Since 2004, Trans people across the UK have had the right to legally change their gender by applying for a Gender Recognition Certificate. However, the current process is burdensome, expensive and intrusive, including Trans people having to supply proof of living in their gender for at least two years and a detailed medical and psychiatric report. In a bid to be in step with some European countries, the Scottish Government drafted and consulted on the Gender Recognition Reform (Scotland) Bill, which is currently on hold in light of COVID-19. The draft Bill eases the current pathway in the direction of a self-declaratory system, which would remove the need for a panel and medical reports, reduces two years to three months and reduces the minimum age of recognition to 16, from 18.
That is good to hear. In Hungary, the pandemic brought about the opposite regarding legislation connected to Trans people. The government tries to make it impossible for them to change their gender -- who knows why it is related to COVID-19. Now tell us a bit about Glasgow.
I feel comfortable being my authentic self in Glasgow and often compare it to the reality I would have faced in Northern Ireland. For example, I've always been able to hold my partner's hand here, whereas we received unwanted attention the last time we did so in Northern Ireland. Despite being just a 30-minute flight away from each other, things feel very different between the two.
My opinion is that there's good visibility among the LGBTI community in Glasgow, because it is a cosmopolitan cultural-hub. This generally equates well for Lesbian life here. As a sports-head involved in both football and rugby, I've found my lesbian, bisexual and ally community in women's sport. As such, I've never felt the need to look beyond those settings for a sense of lesbian community.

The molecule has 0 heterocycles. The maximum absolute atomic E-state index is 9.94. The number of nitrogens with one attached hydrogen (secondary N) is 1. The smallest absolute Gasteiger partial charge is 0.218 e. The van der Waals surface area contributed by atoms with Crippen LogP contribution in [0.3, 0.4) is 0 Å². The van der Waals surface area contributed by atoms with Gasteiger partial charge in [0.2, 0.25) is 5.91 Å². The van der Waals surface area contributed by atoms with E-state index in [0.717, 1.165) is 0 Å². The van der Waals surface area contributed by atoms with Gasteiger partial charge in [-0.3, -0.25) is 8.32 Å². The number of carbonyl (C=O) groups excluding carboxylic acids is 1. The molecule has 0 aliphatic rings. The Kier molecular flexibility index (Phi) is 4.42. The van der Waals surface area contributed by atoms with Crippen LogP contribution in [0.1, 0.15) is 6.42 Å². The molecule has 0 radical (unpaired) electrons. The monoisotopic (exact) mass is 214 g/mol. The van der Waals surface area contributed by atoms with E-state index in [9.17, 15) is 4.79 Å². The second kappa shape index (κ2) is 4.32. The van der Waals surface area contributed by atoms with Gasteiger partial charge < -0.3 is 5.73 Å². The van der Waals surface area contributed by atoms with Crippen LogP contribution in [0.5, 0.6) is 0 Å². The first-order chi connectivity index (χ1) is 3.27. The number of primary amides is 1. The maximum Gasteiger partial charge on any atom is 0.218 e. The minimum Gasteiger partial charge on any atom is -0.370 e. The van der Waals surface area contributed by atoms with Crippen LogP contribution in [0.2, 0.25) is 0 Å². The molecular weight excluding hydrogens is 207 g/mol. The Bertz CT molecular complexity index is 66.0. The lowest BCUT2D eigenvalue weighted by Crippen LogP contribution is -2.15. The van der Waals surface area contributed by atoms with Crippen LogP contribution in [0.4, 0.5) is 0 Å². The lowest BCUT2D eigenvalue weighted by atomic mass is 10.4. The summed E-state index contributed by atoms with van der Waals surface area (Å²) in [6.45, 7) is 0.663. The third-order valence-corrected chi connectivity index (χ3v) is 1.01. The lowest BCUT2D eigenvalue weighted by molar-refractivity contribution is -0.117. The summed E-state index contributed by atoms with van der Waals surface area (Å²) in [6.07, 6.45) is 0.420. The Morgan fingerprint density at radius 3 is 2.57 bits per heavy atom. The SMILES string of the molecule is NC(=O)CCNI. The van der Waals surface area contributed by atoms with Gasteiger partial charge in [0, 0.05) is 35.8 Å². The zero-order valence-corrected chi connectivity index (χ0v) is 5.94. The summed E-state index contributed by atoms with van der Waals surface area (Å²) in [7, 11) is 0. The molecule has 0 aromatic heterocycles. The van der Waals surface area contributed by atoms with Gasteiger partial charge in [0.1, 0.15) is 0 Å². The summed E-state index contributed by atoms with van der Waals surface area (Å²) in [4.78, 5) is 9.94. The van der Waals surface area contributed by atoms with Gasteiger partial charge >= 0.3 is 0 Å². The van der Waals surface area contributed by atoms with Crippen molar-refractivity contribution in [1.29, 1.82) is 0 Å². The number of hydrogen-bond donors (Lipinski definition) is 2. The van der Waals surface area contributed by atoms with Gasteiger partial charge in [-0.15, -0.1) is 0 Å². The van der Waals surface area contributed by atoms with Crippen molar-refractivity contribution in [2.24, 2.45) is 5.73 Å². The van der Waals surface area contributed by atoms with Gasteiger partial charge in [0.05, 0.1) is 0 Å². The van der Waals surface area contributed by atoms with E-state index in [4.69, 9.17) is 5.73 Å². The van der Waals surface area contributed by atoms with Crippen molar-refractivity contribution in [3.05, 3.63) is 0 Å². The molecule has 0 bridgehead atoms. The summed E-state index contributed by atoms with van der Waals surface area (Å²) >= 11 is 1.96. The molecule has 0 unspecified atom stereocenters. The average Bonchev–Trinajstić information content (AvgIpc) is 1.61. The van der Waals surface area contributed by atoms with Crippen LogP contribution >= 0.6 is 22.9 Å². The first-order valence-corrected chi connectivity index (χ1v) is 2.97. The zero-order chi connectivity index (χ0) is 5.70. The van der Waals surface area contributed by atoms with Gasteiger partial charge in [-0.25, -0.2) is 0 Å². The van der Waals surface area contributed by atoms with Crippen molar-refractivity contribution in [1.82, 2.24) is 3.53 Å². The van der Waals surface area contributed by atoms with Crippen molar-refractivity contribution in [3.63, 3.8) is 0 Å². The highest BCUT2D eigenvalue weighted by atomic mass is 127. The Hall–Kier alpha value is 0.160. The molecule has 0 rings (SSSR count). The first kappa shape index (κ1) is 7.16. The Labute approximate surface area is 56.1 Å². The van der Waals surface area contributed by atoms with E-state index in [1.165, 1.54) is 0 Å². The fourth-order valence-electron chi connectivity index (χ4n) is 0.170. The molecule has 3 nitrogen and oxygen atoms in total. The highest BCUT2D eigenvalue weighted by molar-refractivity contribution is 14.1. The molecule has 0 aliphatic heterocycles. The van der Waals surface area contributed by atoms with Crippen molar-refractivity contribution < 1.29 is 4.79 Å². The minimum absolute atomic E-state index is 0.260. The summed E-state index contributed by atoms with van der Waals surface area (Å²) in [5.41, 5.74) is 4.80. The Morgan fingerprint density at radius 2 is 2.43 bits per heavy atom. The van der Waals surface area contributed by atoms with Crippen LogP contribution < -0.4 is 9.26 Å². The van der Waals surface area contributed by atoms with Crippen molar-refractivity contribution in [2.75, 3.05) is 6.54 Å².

There are of course gay bars and clubs, which I frequented during my early 20s, but these are predominantly attended by gay men and hen-dos. There are other spaces I have heard of throughout the city which are more inclusive, as varied as cafes, choirs and book clubs, but it can often be difficult to find them.
Finally, can you share a funny, memorable, or inspirational coming out story of yours?
The toughest person to come out to was my Dad. It was 2014, I had met the woman I knew I was going to spend the rest of my life with. I realised it was always going to be difficult to come out to him given the more conservative and religious outlook that's held in Northern Ireland. Still, I really wish I could have said 'Dad, I've got a girlfriend and there's something you need to know - she slurps her tea', but instead it had to be about her gender, which is such a small and uninteresting part of someone. Unless you've been there, you can't understand the fear and pain of having to say the words 'I'm gay' to someone you love, not knowing if they're ever going to look at you or love you the same way from that moment on. But the words were blurted out accompanied by lots of tears (from me), 'I can't say I'm not disappointed' was definitely the lowest point of the conversation, but I think once he got to know my partner, he realised that my life wouldn't be as hard as he first worried it would be.